Following its formation UP&L set out to acquire other electric companies and unify them into one large, integrated "super-power system" rather than operate them as separate, independent entities. Within four years it had purchased twenty-seven, and eventually absorbed more than one hundred thirty. By 1922, on its tenth anniversary, UP&L had made considerable progress toward its goal. It served 205 communities in four states, had 83,000 customers, and operated forty generating plants with an installed capacity of 224,000 kilowatts. Four newly built or expanded plants on the Bear River provided half of that capacity. Each of the forty plants on the Bear River provided half of that capacity. Each of the forty plants was connected through a system of high-voltage transmission lines with a new main distribution center in Salt Lake City. Many other new substations had been built, and distribution lines had been upgraded and extended. Bear Lake had been developed as a storage reservoir with 23 miles of inlet and outlet channels that carried the entire flow of the Bear River in and out of the lake; and a pumping plant, capable of delivering 3000 acre-feet of water per day, had been built at its north end.
By the early 1920s, then, the modern age of electricity was firmly established in Utah. One company supplied most of the state's electric power and was on its way to becoming one of Utah's largest corporations. Consumption of electricity had increased dramatically. Industry was the chief user, followed by residential consumers, commercial users, and cities and town. No longer an expensive luxury of limited application and questionable reliability, electricity had taken its place as an integral part of people's lives.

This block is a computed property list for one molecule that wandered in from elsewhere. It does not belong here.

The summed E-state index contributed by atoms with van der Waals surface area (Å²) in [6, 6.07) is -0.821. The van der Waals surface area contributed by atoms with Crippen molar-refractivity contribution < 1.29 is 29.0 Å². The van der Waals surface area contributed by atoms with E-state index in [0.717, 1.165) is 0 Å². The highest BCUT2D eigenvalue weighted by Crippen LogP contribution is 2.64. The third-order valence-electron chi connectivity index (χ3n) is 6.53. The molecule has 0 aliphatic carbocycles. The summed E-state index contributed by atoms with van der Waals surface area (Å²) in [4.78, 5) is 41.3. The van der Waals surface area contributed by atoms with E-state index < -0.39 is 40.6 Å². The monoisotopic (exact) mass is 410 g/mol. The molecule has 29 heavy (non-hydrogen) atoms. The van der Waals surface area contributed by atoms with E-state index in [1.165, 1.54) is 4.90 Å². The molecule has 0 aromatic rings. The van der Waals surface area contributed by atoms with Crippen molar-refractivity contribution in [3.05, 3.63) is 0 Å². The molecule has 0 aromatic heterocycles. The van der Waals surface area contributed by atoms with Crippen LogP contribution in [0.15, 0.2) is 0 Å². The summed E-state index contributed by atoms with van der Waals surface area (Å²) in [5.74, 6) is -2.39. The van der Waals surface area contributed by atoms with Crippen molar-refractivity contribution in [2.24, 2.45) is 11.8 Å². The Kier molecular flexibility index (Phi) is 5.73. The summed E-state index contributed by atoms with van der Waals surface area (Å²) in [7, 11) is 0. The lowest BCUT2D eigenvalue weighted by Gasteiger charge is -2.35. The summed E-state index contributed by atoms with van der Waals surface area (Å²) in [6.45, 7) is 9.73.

Since then, UP&L's dominant position has continued: at present it supplies 80-90 percent of Utah's electricity and serves more than half a million customers in about 400 cities and towns in Utah, southeastern Idaho, and southwestern Wyoming; its 7,000 miles of transmission lines are found in all but three counties of the state and tie in with thirteen utilities; major links bring in electricity from Wyoming, the Pacific Northwest, the Glen Canyon Dam, and, when needed, steam generating plants in Arizona and New Mexico. These same lines are often used to export electricity from the state or to pass it through in association with regional power pools. By the late 1980s the power capacity of UP&Ls generating units was 1,950 megawatts, whereas it had been 621 MW in 1955 and 1,014 MW in 1965. Thermal steam plants utilizing coal accounted for 96 percent of its output, and hydro-electric, oil, gas and geo-thermal plants accounted for the remaining 4 percent.